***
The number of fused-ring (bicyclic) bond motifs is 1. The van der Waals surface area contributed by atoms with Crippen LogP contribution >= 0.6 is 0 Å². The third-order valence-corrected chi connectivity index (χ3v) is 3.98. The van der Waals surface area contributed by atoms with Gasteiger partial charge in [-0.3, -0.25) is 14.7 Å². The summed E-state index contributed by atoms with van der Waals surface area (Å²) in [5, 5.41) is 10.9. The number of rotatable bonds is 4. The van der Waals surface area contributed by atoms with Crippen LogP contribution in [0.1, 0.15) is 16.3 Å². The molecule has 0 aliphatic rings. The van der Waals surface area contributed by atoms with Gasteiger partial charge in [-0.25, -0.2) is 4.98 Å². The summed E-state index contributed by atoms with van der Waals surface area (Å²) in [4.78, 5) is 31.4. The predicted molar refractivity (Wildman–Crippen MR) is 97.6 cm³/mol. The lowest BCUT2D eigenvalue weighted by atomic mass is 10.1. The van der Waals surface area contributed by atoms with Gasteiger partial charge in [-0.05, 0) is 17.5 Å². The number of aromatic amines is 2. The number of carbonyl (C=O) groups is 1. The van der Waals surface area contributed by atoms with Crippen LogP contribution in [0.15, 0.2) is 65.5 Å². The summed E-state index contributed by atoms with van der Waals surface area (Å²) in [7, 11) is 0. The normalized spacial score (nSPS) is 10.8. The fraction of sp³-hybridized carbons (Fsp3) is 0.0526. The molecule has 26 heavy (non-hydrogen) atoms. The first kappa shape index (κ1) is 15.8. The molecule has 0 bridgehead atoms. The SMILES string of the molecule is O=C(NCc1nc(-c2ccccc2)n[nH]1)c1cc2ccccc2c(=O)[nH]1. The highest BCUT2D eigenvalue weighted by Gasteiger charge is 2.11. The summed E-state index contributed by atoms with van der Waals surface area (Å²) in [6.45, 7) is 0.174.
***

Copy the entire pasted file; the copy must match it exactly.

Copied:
The number of fused-ring (bicyclic) bond motifs is 1. The van der Waals surface area contributed by atoms with Crippen LogP contribution >= 0.6 is 0 Å². The third-order valence-corrected chi connectivity index (χ3v) is 3.98. The van der Waals surface area contributed by atoms with Gasteiger partial charge in [-0.3, -0.25) is 14.7 Å². The summed E-state index contributed by atoms with van der Waals surface area (Å²) in [5, 5.41) is 10.9. The number of rotatable bonds is 4. The van der Waals surface area contributed by atoms with Crippen LogP contribution in [0.1, 0.15) is 16.3 Å². The molecule has 0 aliphatic rings. The van der Waals surface area contributed by atoms with Gasteiger partial charge in [-0.25, -0.2) is 4.98 Å². The summed E-state index contributed by atoms with van der Waals surface area (Å²) in [4.78, 5) is 31.4. The predicted molar refractivity (Wildman–Crippen MR) is 97.6 cm³/mol. The lowest BCUT2D eigenvalue weighted by atomic mass is 10.1. The van der Waals surface area contributed by atoms with Gasteiger partial charge in [-0.05, 0) is 17.5 Å². The number of aromatic amines is 2. The number of carbonyl (C=O) groups is 1. The van der Waals surface area contributed by atoms with Crippen LogP contribution in [0.15, 0.2) is 65.5 Å². The summed E-state index contributed by atoms with van der Waals surface area (Å²) in [7, 11) is 0. The normalized spacial score (nSPS) is 10.8. The fraction of sp³-hybridized carbons (Fsp3) is 0.0526. The molecule has 26 heavy (non-hydrogen) atoms. The first kappa shape index (κ1) is 15.8. The molecule has 0 bridgehead atoms. The SMILES string of the molecule is O=C(NCc1nc(-c2ccccc2)n[nH]1)c1cc2ccccc2c(=O)[nH]1. The highest BCUT2D eigenvalue weighted by Gasteiger charge is 2.11. The summed E-state index contributed by atoms with van der Waals surface area (Å²) in [6.45, 7) is 0.174.